You are your dog’s only pack. And the pack is happy.
A trip to the corner store started it all: you said, “Go for a ride?” and he nearly exploded. That’s his favorite thing, which makes it your favorite thing and right then, you weren’t sure which moved faster — your vehicle, or his tail.
Yep, your dog loves going places. And in the new book “Travels with Casey” by Benoit Denizet-Lewis, it’s the trip of two lifetimes.
Does my dog love me? That’s a question that drove Denizet-Lewis to therapy. His good-natured Lab-Golden cross, Casey, didn’t seem happy and Denizet-Lewis wondered if maybe Casey would rather have a “different human.” It was silly, maybe, but a decision was needed quickly: Denizet-Lewis wanted to write a book, and he’d planned a cross-country, fact-finding, dog-loving RV trip — with Casey included, he hoped.
Inspired by John Steinbeck’s travel-with-a-dog tale, Denizet-Lewis says, “I wanted to write a different kind of dog book. I planned to travel across America … and hang out with as many dogs (and dog-obsessed humans) as I could.”
With a launching point near Boston, Denizet-Lewis coaxed Casey into a gas-guzzling RV and headed to a dog park, then to visit a Massachusetts pet photographer. In Connecticut, he and Casey — who initially hated the RV — contributed efforts to a longtime search for a lost corgi.
In New York City, which didn’t have a pooper-scooper law until 1978, Denizet-Lewis spent a day at a dog run where snarling and fighting were common among the humans. He visited Westminster; the owner of the latest Georgia Bulldog mascot; and the founder of PETA. He petted wolf-dogs, learned about an invisible dog in Savannah, witnessed the proceedings at a high-kill shelter and watched dock-jumping competitors.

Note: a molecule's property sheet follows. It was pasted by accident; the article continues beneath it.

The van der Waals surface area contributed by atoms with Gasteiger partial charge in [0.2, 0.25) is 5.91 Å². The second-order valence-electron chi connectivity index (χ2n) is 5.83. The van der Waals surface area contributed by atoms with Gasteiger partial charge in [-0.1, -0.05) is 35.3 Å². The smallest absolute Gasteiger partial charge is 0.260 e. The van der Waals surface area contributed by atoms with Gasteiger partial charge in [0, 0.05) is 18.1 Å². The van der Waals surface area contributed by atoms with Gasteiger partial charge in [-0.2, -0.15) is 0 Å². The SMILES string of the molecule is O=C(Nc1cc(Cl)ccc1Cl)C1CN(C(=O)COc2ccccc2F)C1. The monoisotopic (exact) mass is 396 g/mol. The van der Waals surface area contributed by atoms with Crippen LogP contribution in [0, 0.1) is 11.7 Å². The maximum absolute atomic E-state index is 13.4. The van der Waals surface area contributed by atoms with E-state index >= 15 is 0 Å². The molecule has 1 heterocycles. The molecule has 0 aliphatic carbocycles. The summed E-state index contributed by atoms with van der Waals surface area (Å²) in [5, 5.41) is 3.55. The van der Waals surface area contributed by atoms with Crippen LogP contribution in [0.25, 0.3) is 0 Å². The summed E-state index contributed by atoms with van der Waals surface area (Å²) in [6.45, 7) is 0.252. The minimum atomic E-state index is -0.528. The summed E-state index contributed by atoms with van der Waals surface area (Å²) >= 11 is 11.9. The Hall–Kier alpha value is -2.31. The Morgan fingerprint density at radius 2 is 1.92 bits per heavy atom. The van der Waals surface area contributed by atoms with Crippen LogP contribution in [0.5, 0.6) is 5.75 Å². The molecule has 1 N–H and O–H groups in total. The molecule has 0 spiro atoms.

He and Casey did doga in Florida, where Denizet-Lewis fell in love with a new man. They met a cynophobe, consulted a pet psychic and added a new member to their family in Arizona.
And “somewhere around Texas,” the question of dogs and love was answered. Why do we adore dogs so? You could answer blithely, but the real reasons are quite deep — and you’ll find plenty of them inside “Travels with Casey.”
Making a countrywide loop, dog lovers will drool over this (almost) golden reading. We’re introduced to canine worlds populated mostly by aficionados, offered literary kibble about dogs, and we learn something about ourselves — all wrapped up in a delightful romp with a man and his pup. The “almost” comes, believe it or not, with ads.
Denizet-Lewis admits he received product support for his trip with Casey and to that end, he gives dozens of shoutouts to manufacturers and corporations. Still, I couldn’t have resisted this book if I tried, and I think dog lovers will feel the same.
If that’s you, and you love reading in bed, in the car, on vacation, wherever, “Travels with Casey” is the book to pack.